The Maasai lion, also known as the East African lion, is a subspecies of the African lion (Panthera leo) found in Kenya, Tanzania, Uganda, Malawi, Ethiopia, Rwanda and Congo. It is classified as vulnerable
Whether you’re a fanatic of the most beautiful animal the earth can know, or you’re just here to learn more about the Maasai lion, be welcome to Lion Kingdom! 🙌 We’ve been lion enthusiasts and specialists since 2012, and our presence on the web includes educating people about the king of the jungle.
In this article, you’re going to find out what the Maasai lion is and its historical relationship with the people around it. You will also discover that it has gone from being persecuted and hunted to being protected and revered in just a few short years. Let’s get started now!
Definition of the Maasai Lion
The Maasai lion or East African lion (Panthera leo nubica) is a subspecies of lion found in East Africa. This specimen is described as being from “Nubia”. The subspecies includes previously recognized subspecies such as Massaica, which was originally described from the Tanganyika territory in East Africa.
The Maasai lion was first presented as being smaller with longer legs and a less curved back than other lion subspecies. Males have moderate tufts of hair on the knee joint, and their manes are not full and resemble a comb back. Male lions in East Africa are typically 2.5 to 3.0 meters long, including the tail. Female lions are generally smaller, at only 2.3 to 2.6 meters long.
Both male and female lions have a shoulder height of 0.9 to 1.10 meters. The weight of males is generally 145 to 205 kg and that of females 100 to 165 kg. Thus, it would be heavier than the average southern African lion (Kalahari, southeastern or southwestern African lions) which weigh less than 230 kg. But no exceptionally large southern African lion weighed more than 272 kg.
Male Maasai lions are known for their wide variety of manes. Mane development is related to age: older males have more extensive manes than younger ones. Manes continue to grow until the age of four or five, long after lions have reached sexual maturity. Males living in the highlands above 800 m develop heavier manes than lions in the wetter, warmer lowlands of eastern and northern Kenya. The latter have few, if any, manes. 🌍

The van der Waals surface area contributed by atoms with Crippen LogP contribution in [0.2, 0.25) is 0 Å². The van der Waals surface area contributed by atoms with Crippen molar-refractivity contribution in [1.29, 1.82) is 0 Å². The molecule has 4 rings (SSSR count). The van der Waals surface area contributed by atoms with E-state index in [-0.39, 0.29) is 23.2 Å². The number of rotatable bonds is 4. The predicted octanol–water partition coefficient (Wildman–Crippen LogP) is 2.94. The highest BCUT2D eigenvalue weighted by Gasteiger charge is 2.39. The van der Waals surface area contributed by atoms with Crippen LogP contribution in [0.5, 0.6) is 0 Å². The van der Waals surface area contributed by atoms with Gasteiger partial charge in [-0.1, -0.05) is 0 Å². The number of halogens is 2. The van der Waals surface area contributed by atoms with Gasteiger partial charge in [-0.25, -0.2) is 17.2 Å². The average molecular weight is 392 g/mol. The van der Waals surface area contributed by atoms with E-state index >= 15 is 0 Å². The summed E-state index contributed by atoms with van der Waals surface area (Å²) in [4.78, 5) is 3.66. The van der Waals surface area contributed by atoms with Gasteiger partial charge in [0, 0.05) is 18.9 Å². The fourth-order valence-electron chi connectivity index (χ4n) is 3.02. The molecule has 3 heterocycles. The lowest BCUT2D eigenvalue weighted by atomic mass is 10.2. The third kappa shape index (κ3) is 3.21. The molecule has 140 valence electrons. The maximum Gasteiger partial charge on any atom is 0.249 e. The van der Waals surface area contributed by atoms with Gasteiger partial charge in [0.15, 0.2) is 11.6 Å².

The Maasai lion was first described on the basis of sightings in northern Uganda near Kavirondo and southern Kenya, as well as near Lake Manyara, around Mount Kilimanjaro and in the Tanga area.
Maasai Mara Lion
Of all the cats in the Maasai Mara, the Lion is the only one that commands much admiration and respect. It is the largest of the African cats, and is commonly referred to as the “King of the Jungle”. In Kenya, you can see these sublime creatures on a safari in the Maasai Mara reserves or by visiting one of Kenya’s national parks and reserves. It is estimated that there are between 850 and 900 lions in the Maasai Mara National Reserve and surrounding conservancies.
Maasai Lion Population and Habitat
Lions are the most sociable beings of the cat family. They live in herds of 15 to 20 members, with up to three males, several adult females (including a dominant one), and a number of sub-adults and cubs. In general, males can occupy a territory of 20 to 400 km2. Within this territory, there may be several groups of females.
In the Maasai Mara, females do most of the hunting, assisted by males in the killing of large animals. They prefer wildebeest and zebra, but outside of the annual “migration” they have often been seen taking other prey, even buffalo and warthogs. Due to their high metabolism, they sleep about 20 hours a day, and hunts are often conducted at night. 🦌
Reproduction of the Maasai Mara Lion.
The estrous cycle of females lasts about 4 days, copulations last an average of 20 seconds, and only one in 5 cycles produces an average of 3 cubs (after 3 1/2 months of gestation). Males are driven out of the lion pride between 2 and 3.5 years of age, while females can stay indefinitely. Cubs are weaned between 7 and 8 months and until that age, they are suckled by any lioness. They have a lifespan of about 14 to 20 years.
Lion cubs are born with blue eyes that turn amber or brown when they are two to three months old.
Big Cat Behaviors and Communication
Lions have one of the most complex communication behaviors of any cat. They can make a variety of calls, including roars, growls, whines, grunts, meows, purrs, buzzes and huffs. They are the loudest of all big cats and can be heard up to 5 miles away! 🗣